Floods Put Insurance Contracts in Focus

Article excerpt

By Professor Michael Robertson, Head of the School of Law, USQ

THE recent tumultuous events in our region and state have brought aspects of insurance law sharply into focus.

At stake are questions about the meaning of words like C[pounds sterling]floodC[yen] and C[pounds sterling]stormC[yen]. Unfortunately, and contrary to what many would regard as commonsense, they mean different things in different insurance contracts. As the Insurance Council puts it, C[pounds sterling]many insurers use unique definitions of what flood meansC[yen]. In other words, they create their own meanings!

Generally, flash flooding means one thing (basically, localised flooding caused by intense rain), which is different from riverine flooding (basically, where rivers and creeks break their banks, including as a result of heavy rain in catchments). Many policy holders are finding out far too late and to their surprise that they are often not covered for the extensive damage they have suffered. Understandably, the perception is that some insurance companies reject claims by relying on subtle but crucial interpretations of words and phrases that seem pretty clear.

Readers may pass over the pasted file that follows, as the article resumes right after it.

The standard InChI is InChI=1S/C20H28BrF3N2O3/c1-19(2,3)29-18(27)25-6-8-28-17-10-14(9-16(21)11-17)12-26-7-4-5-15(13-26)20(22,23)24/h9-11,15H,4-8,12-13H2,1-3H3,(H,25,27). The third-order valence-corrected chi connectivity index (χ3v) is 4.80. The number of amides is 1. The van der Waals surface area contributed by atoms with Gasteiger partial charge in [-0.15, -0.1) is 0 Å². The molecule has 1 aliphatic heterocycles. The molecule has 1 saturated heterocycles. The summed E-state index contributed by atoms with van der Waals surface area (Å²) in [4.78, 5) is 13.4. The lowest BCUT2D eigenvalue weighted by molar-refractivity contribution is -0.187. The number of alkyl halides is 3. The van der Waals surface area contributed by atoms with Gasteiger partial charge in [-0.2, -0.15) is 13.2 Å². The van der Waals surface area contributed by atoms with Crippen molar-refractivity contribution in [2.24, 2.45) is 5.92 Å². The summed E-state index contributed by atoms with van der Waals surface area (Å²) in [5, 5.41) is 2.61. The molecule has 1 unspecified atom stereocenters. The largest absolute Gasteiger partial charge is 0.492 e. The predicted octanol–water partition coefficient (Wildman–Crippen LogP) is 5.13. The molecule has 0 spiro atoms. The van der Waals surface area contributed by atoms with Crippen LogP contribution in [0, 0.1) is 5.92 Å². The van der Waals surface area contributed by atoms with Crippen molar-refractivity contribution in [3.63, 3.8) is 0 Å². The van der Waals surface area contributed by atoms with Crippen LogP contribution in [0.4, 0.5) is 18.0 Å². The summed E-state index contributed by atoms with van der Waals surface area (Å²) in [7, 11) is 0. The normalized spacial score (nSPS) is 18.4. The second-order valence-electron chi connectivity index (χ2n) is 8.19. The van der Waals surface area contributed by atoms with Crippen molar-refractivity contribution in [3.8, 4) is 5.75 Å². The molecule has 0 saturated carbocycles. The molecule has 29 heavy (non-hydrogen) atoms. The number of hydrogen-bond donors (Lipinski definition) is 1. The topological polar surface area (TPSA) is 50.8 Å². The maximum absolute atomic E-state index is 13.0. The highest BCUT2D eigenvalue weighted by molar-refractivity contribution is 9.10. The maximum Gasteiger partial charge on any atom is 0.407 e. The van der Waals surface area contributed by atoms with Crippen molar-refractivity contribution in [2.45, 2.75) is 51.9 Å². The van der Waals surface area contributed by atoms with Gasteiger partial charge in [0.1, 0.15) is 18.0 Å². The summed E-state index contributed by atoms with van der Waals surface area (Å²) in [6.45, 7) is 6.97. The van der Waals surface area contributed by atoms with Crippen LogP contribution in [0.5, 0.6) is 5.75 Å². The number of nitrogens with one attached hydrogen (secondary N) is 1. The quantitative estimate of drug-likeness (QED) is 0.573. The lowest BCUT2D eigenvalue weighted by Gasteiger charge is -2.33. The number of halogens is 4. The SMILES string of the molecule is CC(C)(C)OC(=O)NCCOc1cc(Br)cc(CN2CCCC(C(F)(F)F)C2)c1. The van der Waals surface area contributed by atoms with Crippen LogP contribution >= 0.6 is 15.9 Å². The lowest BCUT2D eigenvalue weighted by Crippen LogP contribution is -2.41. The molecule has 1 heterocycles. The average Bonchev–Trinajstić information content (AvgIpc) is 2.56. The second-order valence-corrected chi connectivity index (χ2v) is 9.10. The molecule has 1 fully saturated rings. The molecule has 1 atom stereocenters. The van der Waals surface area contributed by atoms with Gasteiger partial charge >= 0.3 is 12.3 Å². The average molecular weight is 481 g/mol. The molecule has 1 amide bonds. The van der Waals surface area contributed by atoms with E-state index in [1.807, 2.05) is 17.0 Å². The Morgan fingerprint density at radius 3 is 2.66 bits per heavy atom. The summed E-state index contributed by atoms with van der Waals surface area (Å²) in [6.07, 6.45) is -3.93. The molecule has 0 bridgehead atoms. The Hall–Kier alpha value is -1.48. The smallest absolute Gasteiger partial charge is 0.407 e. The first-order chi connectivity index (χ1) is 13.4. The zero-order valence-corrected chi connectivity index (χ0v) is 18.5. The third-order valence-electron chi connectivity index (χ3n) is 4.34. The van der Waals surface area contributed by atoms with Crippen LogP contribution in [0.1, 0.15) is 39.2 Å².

We now know that the Federal Government and the Insurance Council are committed to working out a standard definition of C[pounds sterling]floodC[yen], so that some of the current confusion can be avoided in the future. …

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